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found between prostate cancer and vasectomy
Good news for the millions of men worldwide who've had vasectomies:
a new study disputes a link between this birth-control operation and
prostate cancer. Two 1990 studies that connected prostate cancer and
vasectomies caused men to question the procedure, even though no medical
explanation for the connection could be found. Other research has both
confirmed and denied the association in the past 10 years.
But the new study, published in the June 19, 2002, Journal of the
American Medical Association, should ease men's minds. It involved
over 2,000 men of European descent living in New Zealand, the country
with the highest rate of vasectomies.
Researchers asked 953 men with prostate cancer and 1,260 who were cancer
free about their medical histories — including whether they had
had a vasectomy. It turned out that slightly fewer men with prostate
cancer had undergone the surgery, which supports claims that going under
the knife doesn't cause cancer. The same held true for the 38% of men
studied who had had the procedure more than 25 years ago, which suggests
that there are no long-term effects.
One reason why the link may have been found in earlier studies is that
men who have vasectomies generally see their urologists more often, which
may lead to more tumors being found in these men as compared to others,
the researchers said. The study also found no link between prostate cancer
and history of sexually transmitted disease, smoking, drinking alcohol,
and number of children.
Prostate cancer will be diagnosed in 198,000 Americans this year, and
it will take 31,500 lives. Although prostate cancer lags behind heart
attacks, strokes, and lung cancer as the leading cause of death in American
men, it's the disease many men fear most.
August 2002 Update
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Comparing the Side Effects of Prostatectomy vs. Radiation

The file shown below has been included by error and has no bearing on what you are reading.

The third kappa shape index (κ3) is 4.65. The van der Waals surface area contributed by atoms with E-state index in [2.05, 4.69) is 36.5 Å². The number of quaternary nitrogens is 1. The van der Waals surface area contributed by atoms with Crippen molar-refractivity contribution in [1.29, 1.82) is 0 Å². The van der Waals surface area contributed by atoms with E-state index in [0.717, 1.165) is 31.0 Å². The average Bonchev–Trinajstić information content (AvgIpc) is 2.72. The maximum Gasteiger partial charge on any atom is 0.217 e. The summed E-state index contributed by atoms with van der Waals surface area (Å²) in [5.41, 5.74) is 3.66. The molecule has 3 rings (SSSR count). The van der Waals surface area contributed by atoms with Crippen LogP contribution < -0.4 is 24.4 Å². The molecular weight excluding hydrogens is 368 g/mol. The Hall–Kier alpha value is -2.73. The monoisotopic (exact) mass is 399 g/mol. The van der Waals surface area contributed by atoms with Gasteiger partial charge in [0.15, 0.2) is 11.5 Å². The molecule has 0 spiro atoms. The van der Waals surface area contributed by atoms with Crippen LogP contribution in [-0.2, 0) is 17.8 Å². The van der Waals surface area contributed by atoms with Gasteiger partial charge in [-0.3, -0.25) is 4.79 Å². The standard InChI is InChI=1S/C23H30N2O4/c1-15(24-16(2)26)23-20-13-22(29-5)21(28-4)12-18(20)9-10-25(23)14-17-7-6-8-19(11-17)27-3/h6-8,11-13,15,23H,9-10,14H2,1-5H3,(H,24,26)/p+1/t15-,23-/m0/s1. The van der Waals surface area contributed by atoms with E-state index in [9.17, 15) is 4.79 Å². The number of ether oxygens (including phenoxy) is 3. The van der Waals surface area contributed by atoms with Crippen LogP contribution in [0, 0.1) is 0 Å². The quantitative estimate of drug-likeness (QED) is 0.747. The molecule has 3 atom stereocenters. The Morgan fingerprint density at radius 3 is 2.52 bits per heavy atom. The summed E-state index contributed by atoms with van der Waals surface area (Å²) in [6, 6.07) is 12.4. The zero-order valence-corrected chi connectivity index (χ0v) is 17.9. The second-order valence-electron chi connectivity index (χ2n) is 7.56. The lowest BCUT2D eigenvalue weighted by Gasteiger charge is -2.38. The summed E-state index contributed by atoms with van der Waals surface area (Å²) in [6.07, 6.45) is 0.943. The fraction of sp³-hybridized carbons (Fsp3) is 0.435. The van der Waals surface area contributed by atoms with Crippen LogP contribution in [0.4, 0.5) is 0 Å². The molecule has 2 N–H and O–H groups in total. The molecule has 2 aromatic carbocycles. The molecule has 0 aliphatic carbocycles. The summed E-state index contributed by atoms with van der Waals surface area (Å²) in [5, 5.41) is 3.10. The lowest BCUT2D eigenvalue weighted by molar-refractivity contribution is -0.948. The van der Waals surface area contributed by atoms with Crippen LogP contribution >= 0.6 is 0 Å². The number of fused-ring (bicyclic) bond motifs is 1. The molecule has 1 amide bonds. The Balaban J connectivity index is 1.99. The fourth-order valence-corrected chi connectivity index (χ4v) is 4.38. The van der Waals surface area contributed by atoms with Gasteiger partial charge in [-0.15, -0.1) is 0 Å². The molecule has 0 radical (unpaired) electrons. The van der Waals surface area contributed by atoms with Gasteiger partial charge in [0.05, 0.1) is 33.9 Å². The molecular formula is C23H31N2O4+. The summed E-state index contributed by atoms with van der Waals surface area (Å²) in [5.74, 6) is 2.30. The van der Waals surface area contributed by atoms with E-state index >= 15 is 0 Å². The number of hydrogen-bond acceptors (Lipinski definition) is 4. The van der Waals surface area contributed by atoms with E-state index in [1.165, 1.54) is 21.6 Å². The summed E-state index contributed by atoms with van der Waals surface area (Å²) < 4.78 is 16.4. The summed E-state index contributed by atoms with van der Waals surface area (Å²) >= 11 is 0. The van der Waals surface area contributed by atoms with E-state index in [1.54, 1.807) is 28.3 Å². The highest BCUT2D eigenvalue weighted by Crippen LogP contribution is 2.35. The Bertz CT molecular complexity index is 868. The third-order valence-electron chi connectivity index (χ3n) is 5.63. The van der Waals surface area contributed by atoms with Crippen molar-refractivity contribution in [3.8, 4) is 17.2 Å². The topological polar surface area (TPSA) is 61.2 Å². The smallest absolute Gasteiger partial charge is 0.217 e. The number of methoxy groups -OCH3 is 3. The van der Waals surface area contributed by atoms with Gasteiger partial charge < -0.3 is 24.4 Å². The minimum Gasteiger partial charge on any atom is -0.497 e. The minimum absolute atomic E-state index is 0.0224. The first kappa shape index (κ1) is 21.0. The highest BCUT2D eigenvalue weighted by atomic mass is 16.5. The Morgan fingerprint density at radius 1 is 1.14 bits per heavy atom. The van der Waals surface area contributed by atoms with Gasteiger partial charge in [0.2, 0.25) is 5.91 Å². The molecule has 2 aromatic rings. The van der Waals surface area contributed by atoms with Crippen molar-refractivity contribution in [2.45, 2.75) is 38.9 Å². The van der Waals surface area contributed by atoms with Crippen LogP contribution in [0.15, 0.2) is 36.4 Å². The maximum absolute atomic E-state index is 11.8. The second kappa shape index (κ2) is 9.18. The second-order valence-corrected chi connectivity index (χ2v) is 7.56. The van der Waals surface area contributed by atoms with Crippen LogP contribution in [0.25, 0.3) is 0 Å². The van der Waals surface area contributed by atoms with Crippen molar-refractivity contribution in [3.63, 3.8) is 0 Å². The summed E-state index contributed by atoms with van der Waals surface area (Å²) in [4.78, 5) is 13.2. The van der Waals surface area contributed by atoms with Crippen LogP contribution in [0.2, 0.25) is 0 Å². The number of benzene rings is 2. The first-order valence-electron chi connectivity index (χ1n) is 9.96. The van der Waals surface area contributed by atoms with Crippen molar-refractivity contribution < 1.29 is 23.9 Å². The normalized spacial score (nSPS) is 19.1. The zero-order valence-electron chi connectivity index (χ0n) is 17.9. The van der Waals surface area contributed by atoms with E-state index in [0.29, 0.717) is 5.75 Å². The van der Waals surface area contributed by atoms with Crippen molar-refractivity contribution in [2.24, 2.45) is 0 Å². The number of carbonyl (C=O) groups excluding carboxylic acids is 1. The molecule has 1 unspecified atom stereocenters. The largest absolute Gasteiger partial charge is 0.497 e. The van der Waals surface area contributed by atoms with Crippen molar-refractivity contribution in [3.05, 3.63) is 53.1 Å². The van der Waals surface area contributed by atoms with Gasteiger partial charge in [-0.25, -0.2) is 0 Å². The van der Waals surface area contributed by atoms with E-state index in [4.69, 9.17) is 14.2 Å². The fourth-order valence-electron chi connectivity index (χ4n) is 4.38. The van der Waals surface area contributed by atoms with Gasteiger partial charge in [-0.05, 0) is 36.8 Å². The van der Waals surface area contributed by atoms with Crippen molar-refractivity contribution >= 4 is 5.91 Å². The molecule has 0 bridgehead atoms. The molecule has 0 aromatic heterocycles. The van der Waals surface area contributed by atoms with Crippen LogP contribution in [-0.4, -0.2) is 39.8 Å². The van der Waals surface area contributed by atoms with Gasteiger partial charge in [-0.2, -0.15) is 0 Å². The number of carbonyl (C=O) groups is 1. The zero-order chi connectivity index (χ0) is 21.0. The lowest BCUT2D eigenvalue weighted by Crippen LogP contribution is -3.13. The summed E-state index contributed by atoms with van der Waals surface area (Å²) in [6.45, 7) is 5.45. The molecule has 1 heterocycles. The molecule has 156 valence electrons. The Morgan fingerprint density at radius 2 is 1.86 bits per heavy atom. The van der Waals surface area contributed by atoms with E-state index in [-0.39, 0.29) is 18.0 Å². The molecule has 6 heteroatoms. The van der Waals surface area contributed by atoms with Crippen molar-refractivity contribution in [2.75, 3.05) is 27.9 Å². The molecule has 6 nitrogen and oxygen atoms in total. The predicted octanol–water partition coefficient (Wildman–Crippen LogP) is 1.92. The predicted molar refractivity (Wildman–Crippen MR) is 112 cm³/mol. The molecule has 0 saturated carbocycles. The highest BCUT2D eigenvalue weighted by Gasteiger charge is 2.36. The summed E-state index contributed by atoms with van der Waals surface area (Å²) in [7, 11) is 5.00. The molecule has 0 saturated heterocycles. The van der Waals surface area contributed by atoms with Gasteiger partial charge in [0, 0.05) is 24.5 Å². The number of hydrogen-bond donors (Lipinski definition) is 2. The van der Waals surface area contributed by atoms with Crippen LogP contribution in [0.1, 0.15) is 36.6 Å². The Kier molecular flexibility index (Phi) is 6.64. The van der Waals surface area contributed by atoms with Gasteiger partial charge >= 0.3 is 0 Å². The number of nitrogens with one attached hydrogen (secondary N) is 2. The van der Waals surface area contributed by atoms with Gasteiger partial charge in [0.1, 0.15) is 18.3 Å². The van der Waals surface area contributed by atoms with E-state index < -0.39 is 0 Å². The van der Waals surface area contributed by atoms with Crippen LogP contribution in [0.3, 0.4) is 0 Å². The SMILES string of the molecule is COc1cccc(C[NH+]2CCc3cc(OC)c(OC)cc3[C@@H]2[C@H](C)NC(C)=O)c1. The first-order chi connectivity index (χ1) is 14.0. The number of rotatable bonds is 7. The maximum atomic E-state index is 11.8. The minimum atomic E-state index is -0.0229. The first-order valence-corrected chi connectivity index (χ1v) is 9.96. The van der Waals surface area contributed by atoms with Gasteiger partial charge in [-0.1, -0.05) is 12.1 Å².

Prostate cancer is the most commonly diagnosed non-skin cancer among
men in the United States. When caught early, it is also among the most
treatable. Two of the more aggressive and common methods
of treatment for early stage prostate cancer are radiation therapy and
surgery (radical prostatectomy) to remove the prostate gland. Although
both options have favorable outcomes, physicians have not reached a consensus
on which therapy is more effective. This means that men who are treated
with either surgery or radiation can usually expect to live for many
more years. The caveat is that they often have to live with the side
effects of their treatment. Deciding on a treatment option, then, becomes
a question of which side effects are more likely with each therapy, and
also which side effects are more tolerable to a particular patient.
A recent analysis of data from the Prostate Cancer Outcomes Study helps
to clarify this issue by comparing the side effects of the two therapies
in men between the ages of 55 and 74, two years after treatment. The
results showed that men in both treatment groups experienced significant
decreases in sexual function. Of the men in the surgery group, 80% became
impotent, compared to 62% of the men in the radiation group. Age and
status of sexual function prior to treatment affected these outcomes.
Twelve percent of the men who underwent surgery experienced dripping
or leaking urine, compared to only 2% of the men who had radiation therapy.
Few men in either group were bothered by bowel problems. Of the men who
were affected, however, radiation patients experienced more diarrhea,
bowel urgency, and painful hemorrhoids (33%, 30%, and 19%, respectively)
compared to surgery patients (22%, 16%, and 10%).
Overall, this study showed that men who opt for surgery can expect to
have more urinary and sexual problems, while men who choose radiation
are more likely to suffer from bowel disturbances. A man's age and initial
health are also important factors in the development and duration of
long-term side effects from either treatment. Physicians and their patients
should use this information, as well as a discussion of the patient's
priorities, preferences, and concerns, to help decide which treatment
method is appropriate.
March 2001 Update
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Symptomless Genital Herpes Infections
Recent research tested a potential vaccine against genital herpes only
to find it ineffective. But study investigators did learn something very
important about this infection. During the course of the trial, 63% of
study volunteers who developed antibodies to the virus (indicating exposure)
never developed symptoms. Women were about equally likely to develop
symptoms or not.
Perhaps the most important message here is that while a newly acquired
genital herpes infection may cause no symptoms, new symptoms of genital
herpes may in fact result from an old infection. If you or your sexual
partner develop symptoms of genital herpes, it is very possible that
this is ancient history coming to light in the context of a new relationship.
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